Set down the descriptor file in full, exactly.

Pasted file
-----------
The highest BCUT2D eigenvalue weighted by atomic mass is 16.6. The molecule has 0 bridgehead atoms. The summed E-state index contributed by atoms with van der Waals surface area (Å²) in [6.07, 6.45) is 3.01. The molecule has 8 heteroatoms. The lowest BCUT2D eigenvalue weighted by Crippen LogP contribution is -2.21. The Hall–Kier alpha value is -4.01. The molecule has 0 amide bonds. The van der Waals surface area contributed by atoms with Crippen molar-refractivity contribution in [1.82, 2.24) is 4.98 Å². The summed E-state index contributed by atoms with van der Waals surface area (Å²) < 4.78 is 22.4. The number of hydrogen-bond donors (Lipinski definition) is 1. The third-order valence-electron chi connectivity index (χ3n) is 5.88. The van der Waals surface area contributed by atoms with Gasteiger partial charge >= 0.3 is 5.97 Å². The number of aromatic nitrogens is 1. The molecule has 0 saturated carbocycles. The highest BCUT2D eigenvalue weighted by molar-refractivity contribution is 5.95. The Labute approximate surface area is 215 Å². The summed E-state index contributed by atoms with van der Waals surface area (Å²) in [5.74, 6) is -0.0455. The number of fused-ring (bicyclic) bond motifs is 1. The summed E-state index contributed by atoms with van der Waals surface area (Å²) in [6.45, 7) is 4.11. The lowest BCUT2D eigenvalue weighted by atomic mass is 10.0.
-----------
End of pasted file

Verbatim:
The highest BCUT2D eigenvalue weighted by atomic mass is 16.6. The molecule has 0 bridgehead atoms. The summed E-state index contributed by atoms with van der Waals surface area (Å²) in [6.07, 6.45) is 3.01. The molecule has 8 heteroatoms. The lowest BCUT2D eigenvalue weighted by Crippen LogP contribution is -2.21. The Hall–Kier alpha value is -4.01. The molecule has 0 amide bonds. The van der Waals surface area contributed by atoms with Crippen molar-refractivity contribution in [1.82, 2.24) is 4.98 Å². The summed E-state index contributed by atoms with van der Waals surface area (Å²) < 4.78 is 22.4. The number of hydrogen-bond donors (Lipinski definition) is 1. The third-order valence-electron chi connectivity index (χ3n) is 5.88. The van der Waals surface area contributed by atoms with Gasteiger partial charge >= 0.3 is 5.97 Å². The number of aromatic nitrogens is 1. The molecule has 0 saturated carbocycles. The highest BCUT2D eigenvalue weighted by molar-refractivity contribution is 5.95. The Labute approximate surface area is 215 Å². The summed E-state index contributed by atoms with van der Waals surface area (Å²) in [5.74, 6) is -0.0455. The number of fused-ring (bicyclic) bond motifs is 1. The summed E-state index contributed by atoms with van der Waals surface area (Å²) in [6.45, 7) is 4.11. The lowest BCUT2D eigenvalue weighted by atomic mass is 10.0.